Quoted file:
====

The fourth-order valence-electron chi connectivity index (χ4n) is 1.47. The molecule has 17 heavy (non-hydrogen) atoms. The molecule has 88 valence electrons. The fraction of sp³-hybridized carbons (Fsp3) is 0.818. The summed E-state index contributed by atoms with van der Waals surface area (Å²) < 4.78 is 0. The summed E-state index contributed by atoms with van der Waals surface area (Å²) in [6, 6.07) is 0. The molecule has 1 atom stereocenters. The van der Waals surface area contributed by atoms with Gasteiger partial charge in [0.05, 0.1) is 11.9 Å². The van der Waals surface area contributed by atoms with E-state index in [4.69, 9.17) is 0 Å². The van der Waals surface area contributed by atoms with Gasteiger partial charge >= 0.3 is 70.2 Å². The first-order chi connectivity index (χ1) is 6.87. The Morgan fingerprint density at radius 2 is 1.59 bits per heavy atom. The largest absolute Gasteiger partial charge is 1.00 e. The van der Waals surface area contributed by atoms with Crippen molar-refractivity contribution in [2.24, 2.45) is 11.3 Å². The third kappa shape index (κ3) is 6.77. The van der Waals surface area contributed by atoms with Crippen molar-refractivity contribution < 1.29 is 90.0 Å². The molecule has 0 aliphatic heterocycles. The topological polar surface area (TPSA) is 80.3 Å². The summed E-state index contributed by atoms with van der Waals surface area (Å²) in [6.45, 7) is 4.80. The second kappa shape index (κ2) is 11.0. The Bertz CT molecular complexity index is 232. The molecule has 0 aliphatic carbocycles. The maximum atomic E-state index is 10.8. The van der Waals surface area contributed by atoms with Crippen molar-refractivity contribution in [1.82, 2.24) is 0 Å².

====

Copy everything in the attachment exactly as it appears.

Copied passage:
The fourth-order valence-electron chi connectivity index (χ4n) is 1.47. The molecule has 17 heavy (non-hydrogen) atoms. The molecule has 88 valence electrons. The fraction of sp³-hybridized carbons (Fsp3) is 0.818. The summed E-state index contributed by atoms with van der Waals surface area (Å²) < 4.78 is 0. The summed E-state index contributed by atoms with van der Waals surface area (Å²) in [6, 6.07) is 0. The molecule has 1 atom stereocenters. The van der Waals surface area contributed by atoms with Gasteiger partial charge in [0.05, 0.1) is 11.9 Å². The van der Waals surface area contributed by atoms with E-state index in [4.69, 9.17) is 0 Å². The van der Waals surface area contributed by atoms with Gasteiger partial charge >= 0.3 is 70.2 Å². The first-order chi connectivity index (χ1) is 6.87. The Morgan fingerprint density at radius 2 is 1.59 bits per heavy atom. The largest absolute Gasteiger partial charge is 1.00 e. The van der Waals surface area contributed by atoms with Crippen molar-refractivity contribution in [2.24, 2.45) is 11.3 Å². The third kappa shape index (κ3) is 6.77. The van der Waals surface area contributed by atoms with Crippen molar-refractivity contribution < 1.29 is 90.0 Å². The molecule has 0 aliphatic heterocycles. The topological polar surface area (TPSA) is 80.3 Å². The summed E-state index contributed by atoms with van der Waals surface area (Å²) in [6.45, 7) is 4.80. The second kappa shape index (κ2) is 11.0. The Bertz CT molecular complexity index is 232. The molecule has 0 aliphatic carbocycles. The maximum atomic E-state index is 10.8. The van der Waals surface area contributed by atoms with Crippen molar-refractivity contribution in [1.82, 2.24) is 0 Å².